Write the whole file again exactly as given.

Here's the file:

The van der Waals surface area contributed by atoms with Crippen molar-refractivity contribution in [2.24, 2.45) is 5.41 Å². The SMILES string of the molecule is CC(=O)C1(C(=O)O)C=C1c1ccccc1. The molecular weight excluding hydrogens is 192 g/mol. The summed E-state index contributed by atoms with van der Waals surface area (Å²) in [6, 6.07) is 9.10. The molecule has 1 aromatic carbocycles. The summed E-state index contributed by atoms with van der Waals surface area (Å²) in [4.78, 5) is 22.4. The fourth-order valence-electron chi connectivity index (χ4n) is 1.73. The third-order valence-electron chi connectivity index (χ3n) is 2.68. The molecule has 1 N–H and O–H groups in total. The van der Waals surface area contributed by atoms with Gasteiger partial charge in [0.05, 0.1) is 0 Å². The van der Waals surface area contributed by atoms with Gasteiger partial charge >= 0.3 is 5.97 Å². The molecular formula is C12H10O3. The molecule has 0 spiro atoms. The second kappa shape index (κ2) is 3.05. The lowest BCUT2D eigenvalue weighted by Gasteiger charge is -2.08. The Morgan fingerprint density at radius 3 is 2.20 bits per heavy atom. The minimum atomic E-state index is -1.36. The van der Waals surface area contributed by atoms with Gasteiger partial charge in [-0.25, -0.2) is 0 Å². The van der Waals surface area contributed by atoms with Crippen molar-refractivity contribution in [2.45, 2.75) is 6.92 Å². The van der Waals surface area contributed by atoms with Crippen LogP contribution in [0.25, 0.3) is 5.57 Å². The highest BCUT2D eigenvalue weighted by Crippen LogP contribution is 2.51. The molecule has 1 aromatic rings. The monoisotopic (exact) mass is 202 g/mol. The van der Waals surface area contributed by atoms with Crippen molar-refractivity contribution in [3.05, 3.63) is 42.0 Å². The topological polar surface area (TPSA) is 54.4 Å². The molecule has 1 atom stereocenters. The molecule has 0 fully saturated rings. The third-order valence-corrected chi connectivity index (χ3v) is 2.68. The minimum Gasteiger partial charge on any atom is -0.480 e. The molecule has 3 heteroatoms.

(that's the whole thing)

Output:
The van der Waals surface area contributed by atoms with Crippen molar-refractivity contribution in [2.24, 2.45) is 5.41 Å². The SMILES string of the molecule is CC(=O)C1(C(=O)O)C=C1c1ccccc1. The molecular weight excluding hydrogens is 192 g/mol. The summed E-state index contributed by atoms with van der Waals surface area (Å²) in [6, 6.07) is 9.10. The molecule has 1 aromatic carbocycles. The summed E-state index contributed by atoms with van der Waals surface area (Å²) in [4.78, 5) is 22.4. The fourth-order valence-electron chi connectivity index (χ4n) is 1.73. The third-order valence-electron chi connectivity index (χ3n) is 2.68. The molecule has 1 N–H and O–H groups in total. The van der Waals surface area contributed by atoms with Gasteiger partial charge in [0.05, 0.1) is 0 Å². The van der Waals surface area contributed by atoms with Gasteiger partial charge >= 0.3 is 5.97 Å². The molecular formula is C12H10O3. The molecule has 0 spiro atoms. The second kappa shape index (κ2) is 3.05. The lowest BCUT2D eigenvalue weighted by Gasteiger charge is -2.08. The Morgan fingerprint density at radius 3 is 2.20 bits per heavy atom. The minimum atomic E-state index is -1.36. The van der Waals surface area contributed by atoms with Gasteiger partial charge in [-0.25, -0.2) is 0 Å². The van der Waals surface area contributed by atoms with Crippen molar-refractivity contribution in [2.45, 2.75) is 6.92 Å². The van der Waals surface area contributed by atoms with Crippen LogP contribution in [0.25, 0.3) is 5.57 Å². The highest BCUT2D eigenvalue weighted by Crippen LogP contribution is 2.51. The molecule has 1 aromatic rings. The monoisotopic (exact) mass is 202 g/mol. The van der Waals surface area contributed by atoms with Crippen molar-refractivity contribution in [3.05, 3.63) is 42.0 Å². The topological polar surface area (TPSA) is 54.4 Å². The molecule has 1 atom stereocenters. The molecule has 0 fully saturated rings. The third-order valence-corrected chi connectivity index (χ3v) is 2.68. The minimum Gasteiger partial charge on any atom is -0.480 e. The molecule has 3 heteroatoms.